Hartley Peavey Remembers B.B. King

The founder and CEO of Peavey Electronics shares his B.B. King memories.
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I learned about the blues and B.B. King in a rather unusual way. Back in high school, I did odd jobs and radio repairs to make a little spending money. We had a local jukebox operator who heard that I could repair electronics. He called me and asked if I could fix his jukeboxes. I had never worked on a jukebox, but I had worked on audio amplifiers for my father's music store where he sold Magnavox stereos.

I started fixing those old tube-type jukeboxes, and it was a decent source of spending money in the late 1950s. This guy had quite a few old 78 RPM jukeboxes in the many juke joints around this little Mississippi town. These were filled with blues and R&B records, which this guy would change out every two to three months, and he would give the old ones to me for free. By the time I graduated from high school, I had about a thousand of these old R&B/blues 78s, and had repeatedly listened to them all—including the early "Blues Boy King" records on the RPM label. (Later, they dropped the "Blues Boy" and simply called him B.B. King.)

I had attended a Bo Diddley concert a couple of years earlier, and was trying hard to be a guitar player, so B.B's music was a HUGE influence on me along with lots of other blues artists on Vee-Jay, Excello, Kent, Chess, Imperial, Ace, and many other regional labels. Being such a big B.B. King fan, I had a chance to go hear him live in Memphis in 1961. I will never forget that electric moment when B.B. came out and started playing. I got goosebumps!!!!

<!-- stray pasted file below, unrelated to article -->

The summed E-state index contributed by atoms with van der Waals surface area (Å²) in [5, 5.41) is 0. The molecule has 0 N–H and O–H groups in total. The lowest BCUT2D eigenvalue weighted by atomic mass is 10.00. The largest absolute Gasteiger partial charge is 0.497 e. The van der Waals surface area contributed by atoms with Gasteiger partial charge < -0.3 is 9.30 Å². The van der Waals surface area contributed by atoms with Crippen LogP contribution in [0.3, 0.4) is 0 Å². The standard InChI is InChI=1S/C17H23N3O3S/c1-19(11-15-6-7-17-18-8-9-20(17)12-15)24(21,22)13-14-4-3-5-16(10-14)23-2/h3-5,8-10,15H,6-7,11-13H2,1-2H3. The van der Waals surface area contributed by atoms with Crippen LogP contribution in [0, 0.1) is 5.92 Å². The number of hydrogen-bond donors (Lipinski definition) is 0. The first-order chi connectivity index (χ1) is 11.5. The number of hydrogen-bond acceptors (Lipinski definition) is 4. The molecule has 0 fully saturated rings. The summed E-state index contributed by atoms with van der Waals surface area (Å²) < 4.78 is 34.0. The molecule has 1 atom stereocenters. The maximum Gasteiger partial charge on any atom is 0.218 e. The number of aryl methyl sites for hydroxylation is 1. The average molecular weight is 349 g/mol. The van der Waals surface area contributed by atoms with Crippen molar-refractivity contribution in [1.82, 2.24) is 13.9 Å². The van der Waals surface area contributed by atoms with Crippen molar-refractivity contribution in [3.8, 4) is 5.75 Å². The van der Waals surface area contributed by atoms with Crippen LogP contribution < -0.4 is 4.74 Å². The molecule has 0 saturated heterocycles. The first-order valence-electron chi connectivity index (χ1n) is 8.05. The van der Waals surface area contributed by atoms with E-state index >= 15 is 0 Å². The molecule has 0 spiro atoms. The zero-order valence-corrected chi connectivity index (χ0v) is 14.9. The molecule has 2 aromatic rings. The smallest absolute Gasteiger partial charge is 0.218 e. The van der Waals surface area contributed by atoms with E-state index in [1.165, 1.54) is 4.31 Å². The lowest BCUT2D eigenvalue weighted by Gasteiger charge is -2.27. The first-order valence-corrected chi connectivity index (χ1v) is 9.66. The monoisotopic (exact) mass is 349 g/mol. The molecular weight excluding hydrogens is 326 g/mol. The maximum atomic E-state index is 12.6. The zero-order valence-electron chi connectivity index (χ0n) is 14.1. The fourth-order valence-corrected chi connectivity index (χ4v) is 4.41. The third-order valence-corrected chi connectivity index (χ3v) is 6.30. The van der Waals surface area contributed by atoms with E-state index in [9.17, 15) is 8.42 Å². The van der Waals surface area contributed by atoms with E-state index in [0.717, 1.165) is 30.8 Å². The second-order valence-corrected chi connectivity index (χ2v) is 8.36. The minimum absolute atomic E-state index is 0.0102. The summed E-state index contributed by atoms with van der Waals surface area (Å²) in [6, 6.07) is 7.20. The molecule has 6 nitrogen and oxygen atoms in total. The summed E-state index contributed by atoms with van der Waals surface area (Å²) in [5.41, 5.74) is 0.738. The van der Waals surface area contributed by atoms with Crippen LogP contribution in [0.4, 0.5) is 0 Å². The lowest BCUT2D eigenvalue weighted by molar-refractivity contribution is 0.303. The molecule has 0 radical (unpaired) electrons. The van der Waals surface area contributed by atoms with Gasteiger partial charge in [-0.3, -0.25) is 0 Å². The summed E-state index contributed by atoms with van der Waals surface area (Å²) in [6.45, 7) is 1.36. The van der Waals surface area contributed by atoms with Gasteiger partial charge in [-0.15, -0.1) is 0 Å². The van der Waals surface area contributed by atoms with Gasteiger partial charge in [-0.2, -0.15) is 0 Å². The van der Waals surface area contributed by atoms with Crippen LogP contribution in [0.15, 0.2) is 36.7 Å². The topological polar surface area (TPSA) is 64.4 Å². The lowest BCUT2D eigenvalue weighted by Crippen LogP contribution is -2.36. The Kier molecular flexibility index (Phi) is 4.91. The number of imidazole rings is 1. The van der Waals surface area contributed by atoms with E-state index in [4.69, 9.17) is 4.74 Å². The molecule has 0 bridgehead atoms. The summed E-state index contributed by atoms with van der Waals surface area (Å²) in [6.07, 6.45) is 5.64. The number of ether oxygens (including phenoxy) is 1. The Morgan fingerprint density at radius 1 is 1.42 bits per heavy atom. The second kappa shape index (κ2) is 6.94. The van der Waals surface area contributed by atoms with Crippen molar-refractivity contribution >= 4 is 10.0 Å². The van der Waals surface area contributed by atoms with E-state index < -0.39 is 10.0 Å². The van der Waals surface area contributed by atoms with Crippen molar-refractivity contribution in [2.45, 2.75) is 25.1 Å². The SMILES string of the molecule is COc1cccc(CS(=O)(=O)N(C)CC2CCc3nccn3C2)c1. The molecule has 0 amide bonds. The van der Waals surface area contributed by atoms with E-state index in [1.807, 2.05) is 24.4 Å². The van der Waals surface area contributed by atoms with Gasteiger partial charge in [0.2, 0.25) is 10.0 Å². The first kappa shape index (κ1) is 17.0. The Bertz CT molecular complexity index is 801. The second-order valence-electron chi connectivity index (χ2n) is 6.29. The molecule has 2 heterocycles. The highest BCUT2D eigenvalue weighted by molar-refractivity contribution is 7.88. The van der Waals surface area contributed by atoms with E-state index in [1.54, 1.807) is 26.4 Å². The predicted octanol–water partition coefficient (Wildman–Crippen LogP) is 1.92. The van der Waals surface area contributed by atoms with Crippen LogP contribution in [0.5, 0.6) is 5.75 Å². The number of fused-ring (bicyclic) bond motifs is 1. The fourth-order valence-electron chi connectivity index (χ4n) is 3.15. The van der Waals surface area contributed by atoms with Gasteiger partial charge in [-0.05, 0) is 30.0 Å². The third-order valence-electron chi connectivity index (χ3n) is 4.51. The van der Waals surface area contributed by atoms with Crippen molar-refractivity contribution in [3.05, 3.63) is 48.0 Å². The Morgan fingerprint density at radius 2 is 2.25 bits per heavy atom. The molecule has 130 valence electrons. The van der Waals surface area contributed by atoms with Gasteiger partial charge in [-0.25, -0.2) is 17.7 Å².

I finally got to meet B.B. in person many years later. What a wonderful guy. A few years later (when they were doing the B.B. King Museum up in Indianola, Miss.), they were looking for old original records by B.B. I still had 13 of the old "Blues Boy King" 78 RPM records on the RPM label. All those old RPM records of mine are now hanging on the walls of the B.B. King Museum.

He will be sincerely missed, and there will never be another like him. He told me a few years ago that the first time he thought he might have made the "big time" was when he did a show at the Fillmore West. He said, "I went out and played my first set and the lights on stage were so bright that I couldn't see the audience. When I left the stage, the house lights came up and I could see that the audience was mostly white folks, and it was then I realized that just maybe I had made the big time."

We will miss him terribly. I think he's now somewhere in a better place, and still playing "Lucille."